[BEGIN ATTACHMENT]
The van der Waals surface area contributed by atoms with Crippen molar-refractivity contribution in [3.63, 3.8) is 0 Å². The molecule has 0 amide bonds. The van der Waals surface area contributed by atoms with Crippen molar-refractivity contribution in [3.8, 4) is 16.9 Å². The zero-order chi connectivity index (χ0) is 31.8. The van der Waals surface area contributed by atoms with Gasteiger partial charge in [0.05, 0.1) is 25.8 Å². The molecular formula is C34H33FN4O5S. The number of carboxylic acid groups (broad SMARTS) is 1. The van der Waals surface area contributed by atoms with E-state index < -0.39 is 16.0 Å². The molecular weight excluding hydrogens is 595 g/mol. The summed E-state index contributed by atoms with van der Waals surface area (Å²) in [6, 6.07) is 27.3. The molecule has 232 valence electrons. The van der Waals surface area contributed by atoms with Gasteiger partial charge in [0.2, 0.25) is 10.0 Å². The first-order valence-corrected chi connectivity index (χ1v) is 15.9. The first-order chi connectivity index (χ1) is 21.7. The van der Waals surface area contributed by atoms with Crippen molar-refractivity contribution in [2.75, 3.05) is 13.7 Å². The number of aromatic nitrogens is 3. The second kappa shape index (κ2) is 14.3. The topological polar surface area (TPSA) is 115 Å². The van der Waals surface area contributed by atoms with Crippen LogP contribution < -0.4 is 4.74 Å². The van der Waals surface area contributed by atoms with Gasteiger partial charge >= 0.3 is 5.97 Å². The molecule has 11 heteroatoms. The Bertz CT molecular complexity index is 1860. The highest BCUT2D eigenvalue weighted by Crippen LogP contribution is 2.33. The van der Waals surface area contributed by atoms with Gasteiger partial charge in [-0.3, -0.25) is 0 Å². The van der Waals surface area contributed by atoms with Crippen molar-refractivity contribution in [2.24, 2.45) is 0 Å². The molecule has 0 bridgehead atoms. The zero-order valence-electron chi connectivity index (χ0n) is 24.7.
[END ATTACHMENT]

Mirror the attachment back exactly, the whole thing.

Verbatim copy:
The van der Waals surface area contributed by atoms with Crippen molar-refractivity contribution in [3.63, 3.8) is 0 Å². The molecule has 0 amide bonds. The van der Waals surface area contributed by atoms with Crippen molar-refractivity contribution in [3.8, 4) is 16.9 Å². The zero-order chi connectivity index (χ0) is 31.8. The van der Waals surface area contributed by atoms with Gasteiger partial charge in [0.05, 0.1) is 25.8 Å². The molecular formula is C34H33FN4O5S. The number of carboxylic acid groups (broad SMARTS) is 1. The van der Waals surface area contributed by atoms with E-state index < -0.39 is 16.0 Å². The molecular weight excluding hydrogens is 595 g/mol. The summed E-state index contributed by atoms with van der Waals surface area (Å²) in [6, 6.07) is 27.3. The molecule has 232 valence electrons. The van der Waals surface area contributed by atoms with Gasteiger partial charge in [0.2, 0.25) is 10.0 Å². The first-order valence-corrected chi connectivity index (χ1v) is 15.9. The first-order chi connectivity index (χ1) is 21.7. The van der Waals surface area contributed by atoms with Crippen molar-refractivity contribution in [2.75, 3.05) is 13.7 Å². The number of aromatic nitrogens is 3. The second kappa shape index (κ2) is 14.3. The topological polar surface area (TPSA) is 115 Å². The van der Waals surface area contributed by atoms with Crippen LogP contribution < -0.4 is 4.74 Å². The van der Waals surface area contributed by atoms with Gasteiger partial charge >= 0.3 is 5.97 Å². The molecule has 11 heteroatoms. The Bertz CT molecular complexity index is 1860. The highest BCUT2D eigenvalue weighted by Crippen LogP contribution is 2.33. The van der Waals surface area contributed by atoms with Gasteiger partial charge in [-0.3, -0.25) is 0 Å². The van der Waals surface area contributed by atoms with Crippen molar-refractivity contribution in [2.24, 2.45) is 0 Å². The molecule has 0 bridgehead atoms. The zero-order valence-electron chi connectivity index (χ0n) is 24.7.